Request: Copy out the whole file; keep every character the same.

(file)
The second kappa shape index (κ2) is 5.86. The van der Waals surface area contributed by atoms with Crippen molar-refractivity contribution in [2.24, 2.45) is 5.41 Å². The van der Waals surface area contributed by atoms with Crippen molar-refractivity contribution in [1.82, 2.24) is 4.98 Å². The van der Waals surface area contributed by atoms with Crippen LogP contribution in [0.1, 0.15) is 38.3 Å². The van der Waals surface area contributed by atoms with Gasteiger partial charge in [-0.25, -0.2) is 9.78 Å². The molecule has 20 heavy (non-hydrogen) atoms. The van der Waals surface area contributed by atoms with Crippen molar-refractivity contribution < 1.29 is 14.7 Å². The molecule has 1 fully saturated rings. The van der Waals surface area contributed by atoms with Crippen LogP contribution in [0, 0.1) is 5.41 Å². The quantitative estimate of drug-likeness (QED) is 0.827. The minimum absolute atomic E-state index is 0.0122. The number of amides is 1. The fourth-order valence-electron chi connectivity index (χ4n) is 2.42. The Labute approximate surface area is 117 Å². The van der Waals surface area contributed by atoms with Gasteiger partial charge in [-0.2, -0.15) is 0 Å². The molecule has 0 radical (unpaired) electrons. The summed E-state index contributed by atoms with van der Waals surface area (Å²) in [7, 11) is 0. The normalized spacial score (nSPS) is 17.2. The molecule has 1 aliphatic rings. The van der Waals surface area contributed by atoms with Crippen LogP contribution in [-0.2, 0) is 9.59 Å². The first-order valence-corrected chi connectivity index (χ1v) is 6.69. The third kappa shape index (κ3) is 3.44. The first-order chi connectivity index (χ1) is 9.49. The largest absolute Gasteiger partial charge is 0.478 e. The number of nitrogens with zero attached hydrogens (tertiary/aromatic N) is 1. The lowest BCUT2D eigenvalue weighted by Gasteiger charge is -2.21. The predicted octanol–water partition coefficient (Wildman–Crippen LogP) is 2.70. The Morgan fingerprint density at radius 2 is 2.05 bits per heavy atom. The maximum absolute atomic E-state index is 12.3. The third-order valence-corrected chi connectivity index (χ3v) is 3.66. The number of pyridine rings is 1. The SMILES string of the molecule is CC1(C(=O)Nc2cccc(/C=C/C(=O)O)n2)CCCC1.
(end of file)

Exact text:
The second kappa shape index (κ2) is 5.86. The van der Waals surface area contributed by atoms with Crippen molar-refractivity contribution in [2.24, 2.45) is 5.41 Å². The van der Waals surface area contributed by atoms with Crippen molar-refractivity contribution in [1.82, 2.24) is 4.98 Å². The van der Waals surface area contributed by atoms with Crippen LogP contribution in [0.1, 0.15) is 38.3 Å². The van der Waals surface area contributed by atoms with Gasteiger partial charge in [-0.25, -0.2) is 9.78 Å². The molecule has 20 heavy (non-hydrogen) atoms. The van der Waals surface area contributed by atoms with Crippen molar-refractivity contribution < 1.29 is 14.7 Å². The molecule has 1 fully saturated rings. The van der Waals surface area contributed by atoms with Crippen LogP contribution in [0, 0.1) is 5.41 Å². The quantitative estimate of drug-likeness (QED) is 0.827. The minimum absolute atomic E-state index is 0.0122. The number of amides is 1. The fourth-order valence-electron chi connectivity index (χ4n) is 2.42. The Labute approximate surface area is 117 Å². The van der Waals surface area contributed by atoms with Gasteiger partial charge in [-0.2, -0.15) is 0 Å². The molecule has 0 radical (unpaired) electrons. The summed E-state index contributed by atoms with van der Waals surface area (Å²) in [7, 11) is 0. The normalized spacial score (nSPS) is 17.2. The molecule has 1 aliphatic rings. The van der Waals surface area contributed by atoms with Crippen LogP contribution in [-0.2, 0) is 9.59 Å². The first-order valence-corrected chi connectivity index (χ1v) is 6.69. The third kappa shape index (κ3) is 3.44. The first-order chi connectivity index (χ1) is 9.49. The largest absolute Gasteiger partial charge is 0.478 e. The number of nitrogens with zero attached hydrogens (tertiary/aromatic N) is 1. The lowest BCUT2D eigenvalue weighted by Gasteiger charge is -2.21. The predicted octanol–water partition coefficient (Wildman–Crippen LogP) is 2.70. The Morgan fingerprint density at radius 2 is 2.05 bits per heavy atom. The maximum absolute atomic E-state index is 12.3. The third-order valence-corrected chi connectivity index (χ3v) is 3.66. The number of pyridine rings is 1. The SMILES string of the molecule is CC1(C(=O)Nc2cccc(/C=C/C(=O)O)n2)CCCC1.